A man has been ordered to leave his sick elderly mother’s home after a judge concluded that he had “locked” her away “from the world”.
Council staff with welfare responsibilities for the woman had told Mr Justice Cohen that her son presented himself as her “sole carer” and had a “dominating and controlling presence”.
They said the woman, who is in her late 80s and has severe dementia, was isolated and neighbours had reported not seeing her since 2019.
Mr Justice Cohen ordered the man to leave her home following a hearing in a specialist court.
Council social services bosses had begun litigation after raising a number of concerns.
The judge accepted that what he had ordered was “draconian” but said the woman was in a “situation” that was not in her “best interests”.
He outlined his conclusions in a ruling published online on Friday after a hearing in the Court of Protection, where issues relating to people who lack the mental capacity to make decisions are considered, in Leeds earlier this year.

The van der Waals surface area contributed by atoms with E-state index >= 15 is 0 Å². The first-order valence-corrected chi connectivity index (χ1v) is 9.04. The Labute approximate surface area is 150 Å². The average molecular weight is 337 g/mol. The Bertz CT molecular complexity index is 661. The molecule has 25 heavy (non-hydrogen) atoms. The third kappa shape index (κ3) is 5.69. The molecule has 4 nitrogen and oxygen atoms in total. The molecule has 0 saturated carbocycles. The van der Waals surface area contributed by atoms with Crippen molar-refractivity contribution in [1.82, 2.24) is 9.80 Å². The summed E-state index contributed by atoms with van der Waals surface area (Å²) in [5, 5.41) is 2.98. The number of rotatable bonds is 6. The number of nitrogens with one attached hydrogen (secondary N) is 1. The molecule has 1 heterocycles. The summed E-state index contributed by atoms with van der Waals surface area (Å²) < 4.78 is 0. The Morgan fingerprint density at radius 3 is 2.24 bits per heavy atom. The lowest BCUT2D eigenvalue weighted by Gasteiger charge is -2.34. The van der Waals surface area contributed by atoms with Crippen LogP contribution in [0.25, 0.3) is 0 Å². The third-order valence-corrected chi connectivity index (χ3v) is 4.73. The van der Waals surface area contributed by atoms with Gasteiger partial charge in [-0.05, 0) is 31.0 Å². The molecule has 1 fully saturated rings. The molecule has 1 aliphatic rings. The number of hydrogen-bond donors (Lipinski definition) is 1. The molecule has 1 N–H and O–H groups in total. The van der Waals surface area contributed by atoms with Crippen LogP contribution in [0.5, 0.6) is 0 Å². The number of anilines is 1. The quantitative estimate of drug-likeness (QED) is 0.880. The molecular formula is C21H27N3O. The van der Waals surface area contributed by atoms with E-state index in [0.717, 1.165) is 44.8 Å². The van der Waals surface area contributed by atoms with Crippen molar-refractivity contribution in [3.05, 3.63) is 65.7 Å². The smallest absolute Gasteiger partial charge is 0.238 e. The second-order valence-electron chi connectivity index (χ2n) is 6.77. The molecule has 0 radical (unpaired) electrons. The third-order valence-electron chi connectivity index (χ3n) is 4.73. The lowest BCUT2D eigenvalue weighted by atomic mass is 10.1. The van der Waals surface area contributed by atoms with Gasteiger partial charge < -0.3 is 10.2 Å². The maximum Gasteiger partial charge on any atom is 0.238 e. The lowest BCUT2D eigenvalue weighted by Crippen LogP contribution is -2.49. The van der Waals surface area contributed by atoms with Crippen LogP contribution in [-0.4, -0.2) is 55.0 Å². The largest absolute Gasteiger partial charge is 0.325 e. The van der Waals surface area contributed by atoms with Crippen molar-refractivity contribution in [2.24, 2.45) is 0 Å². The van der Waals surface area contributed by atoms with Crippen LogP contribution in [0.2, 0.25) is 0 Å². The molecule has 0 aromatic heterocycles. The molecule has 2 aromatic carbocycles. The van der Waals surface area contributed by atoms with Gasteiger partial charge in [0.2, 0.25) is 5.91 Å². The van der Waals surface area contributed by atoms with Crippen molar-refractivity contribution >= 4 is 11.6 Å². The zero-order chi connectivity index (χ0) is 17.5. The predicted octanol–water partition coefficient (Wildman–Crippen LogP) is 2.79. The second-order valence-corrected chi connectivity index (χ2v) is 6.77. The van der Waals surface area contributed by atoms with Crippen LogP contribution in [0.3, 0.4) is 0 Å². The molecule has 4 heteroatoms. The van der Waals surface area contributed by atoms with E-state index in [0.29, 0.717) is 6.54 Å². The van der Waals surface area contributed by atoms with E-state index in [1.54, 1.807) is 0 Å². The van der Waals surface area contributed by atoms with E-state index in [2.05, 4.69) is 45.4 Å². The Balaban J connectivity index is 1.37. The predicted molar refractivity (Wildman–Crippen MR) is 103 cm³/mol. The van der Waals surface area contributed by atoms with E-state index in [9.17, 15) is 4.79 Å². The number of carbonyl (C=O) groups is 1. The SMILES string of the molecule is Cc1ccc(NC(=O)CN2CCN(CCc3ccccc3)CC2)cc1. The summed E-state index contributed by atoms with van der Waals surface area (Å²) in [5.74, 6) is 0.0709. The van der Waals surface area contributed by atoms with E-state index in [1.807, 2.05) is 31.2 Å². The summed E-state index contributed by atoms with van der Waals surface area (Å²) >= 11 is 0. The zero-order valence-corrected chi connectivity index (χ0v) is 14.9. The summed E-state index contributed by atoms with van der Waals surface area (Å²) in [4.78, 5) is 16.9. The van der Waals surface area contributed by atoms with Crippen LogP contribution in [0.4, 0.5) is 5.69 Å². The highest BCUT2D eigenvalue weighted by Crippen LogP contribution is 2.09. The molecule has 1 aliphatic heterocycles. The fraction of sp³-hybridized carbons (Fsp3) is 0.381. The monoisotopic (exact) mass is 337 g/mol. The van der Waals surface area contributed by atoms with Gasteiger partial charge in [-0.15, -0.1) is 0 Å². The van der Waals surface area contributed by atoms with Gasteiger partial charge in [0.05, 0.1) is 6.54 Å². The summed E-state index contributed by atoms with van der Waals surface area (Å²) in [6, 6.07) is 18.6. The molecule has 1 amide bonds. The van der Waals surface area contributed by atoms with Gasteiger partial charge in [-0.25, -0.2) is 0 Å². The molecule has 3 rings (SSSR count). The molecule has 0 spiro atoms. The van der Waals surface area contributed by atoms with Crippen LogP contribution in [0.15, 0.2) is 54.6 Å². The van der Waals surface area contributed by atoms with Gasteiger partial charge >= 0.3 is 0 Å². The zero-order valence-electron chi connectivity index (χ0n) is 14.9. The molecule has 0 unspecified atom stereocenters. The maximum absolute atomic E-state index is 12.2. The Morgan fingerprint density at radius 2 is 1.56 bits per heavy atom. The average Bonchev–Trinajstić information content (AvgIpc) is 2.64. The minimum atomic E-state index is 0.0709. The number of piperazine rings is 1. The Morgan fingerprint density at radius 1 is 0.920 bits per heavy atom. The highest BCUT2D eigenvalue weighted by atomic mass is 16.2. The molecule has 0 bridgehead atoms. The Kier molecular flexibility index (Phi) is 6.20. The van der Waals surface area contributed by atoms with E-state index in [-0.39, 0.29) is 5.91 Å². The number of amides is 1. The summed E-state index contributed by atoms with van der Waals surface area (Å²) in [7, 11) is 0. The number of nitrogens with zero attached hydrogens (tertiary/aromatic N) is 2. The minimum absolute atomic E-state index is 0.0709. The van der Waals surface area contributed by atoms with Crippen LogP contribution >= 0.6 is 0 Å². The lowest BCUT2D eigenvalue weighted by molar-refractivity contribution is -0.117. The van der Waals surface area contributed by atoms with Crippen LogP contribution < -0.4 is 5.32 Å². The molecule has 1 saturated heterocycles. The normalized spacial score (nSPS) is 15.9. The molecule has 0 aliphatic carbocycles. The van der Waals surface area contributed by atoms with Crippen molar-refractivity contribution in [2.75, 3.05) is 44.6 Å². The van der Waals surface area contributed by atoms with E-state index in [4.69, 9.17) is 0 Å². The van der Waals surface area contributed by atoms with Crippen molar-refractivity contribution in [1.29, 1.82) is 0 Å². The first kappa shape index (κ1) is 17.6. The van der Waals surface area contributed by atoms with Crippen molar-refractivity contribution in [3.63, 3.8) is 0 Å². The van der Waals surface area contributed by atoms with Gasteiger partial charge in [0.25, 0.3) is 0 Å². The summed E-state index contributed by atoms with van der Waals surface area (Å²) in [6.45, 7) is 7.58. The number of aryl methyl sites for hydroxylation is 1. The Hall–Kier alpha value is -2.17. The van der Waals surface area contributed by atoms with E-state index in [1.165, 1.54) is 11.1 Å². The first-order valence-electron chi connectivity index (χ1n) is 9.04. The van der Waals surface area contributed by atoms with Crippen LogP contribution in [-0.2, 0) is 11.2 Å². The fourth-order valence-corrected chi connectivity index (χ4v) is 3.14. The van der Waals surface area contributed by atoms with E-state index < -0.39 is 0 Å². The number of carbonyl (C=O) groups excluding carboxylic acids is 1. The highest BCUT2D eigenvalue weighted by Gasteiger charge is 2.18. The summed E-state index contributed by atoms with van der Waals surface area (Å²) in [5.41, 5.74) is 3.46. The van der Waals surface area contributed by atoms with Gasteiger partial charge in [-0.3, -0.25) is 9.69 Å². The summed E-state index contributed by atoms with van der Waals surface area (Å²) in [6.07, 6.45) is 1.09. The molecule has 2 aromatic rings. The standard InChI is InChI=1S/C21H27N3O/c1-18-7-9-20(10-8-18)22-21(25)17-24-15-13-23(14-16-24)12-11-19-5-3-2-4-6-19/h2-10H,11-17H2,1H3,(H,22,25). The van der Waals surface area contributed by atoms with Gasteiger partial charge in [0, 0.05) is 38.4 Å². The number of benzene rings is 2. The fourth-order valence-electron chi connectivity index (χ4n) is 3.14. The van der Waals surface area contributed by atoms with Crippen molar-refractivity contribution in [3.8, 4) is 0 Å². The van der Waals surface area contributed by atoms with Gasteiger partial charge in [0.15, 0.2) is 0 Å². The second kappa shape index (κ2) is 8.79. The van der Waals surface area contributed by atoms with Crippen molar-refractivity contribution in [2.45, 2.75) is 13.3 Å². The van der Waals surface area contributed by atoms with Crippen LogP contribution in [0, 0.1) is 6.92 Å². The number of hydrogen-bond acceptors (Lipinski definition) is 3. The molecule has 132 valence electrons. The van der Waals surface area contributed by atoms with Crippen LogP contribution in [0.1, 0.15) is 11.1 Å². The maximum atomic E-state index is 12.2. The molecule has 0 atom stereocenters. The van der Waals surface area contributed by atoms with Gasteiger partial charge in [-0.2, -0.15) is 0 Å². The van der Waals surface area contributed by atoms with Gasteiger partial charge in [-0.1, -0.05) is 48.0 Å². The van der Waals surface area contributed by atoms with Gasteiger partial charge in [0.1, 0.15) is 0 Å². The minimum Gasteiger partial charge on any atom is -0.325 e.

The judge said the woman, who lived in West Yorkshire, could not be identified in media reports of the case.
Barristers Lorraine Cavanagh QC and Eleanor Keehan, who represented the council, had told the judge that the woman’s privacy was “degraded” because she was kept under “video surveillance 24-hours a day”.
They said she was deprived of medical attention; left “shut in the house” when her son went out; cut off from other children and grandchildren; and deprived of “any form of professional assistance”.
Lawyers said people who offered essential services would not go into the property because of the man’s “dominating and controlling presence” and his insistence “on filming what goes on”.
“I hope very much that as time goes on, (the man) can be brought back into the fold and able to see his mother and spend time with her,” said Mr Justice Cohen.
“I am sure that would be to their mutual benefit.
“However, a continuation of (a) situation, where his mother is locked away by him from the world and the rest of her family without others being able to reach her, except occasionally with the most stringent court orders, is not a situation that is in her best interests.”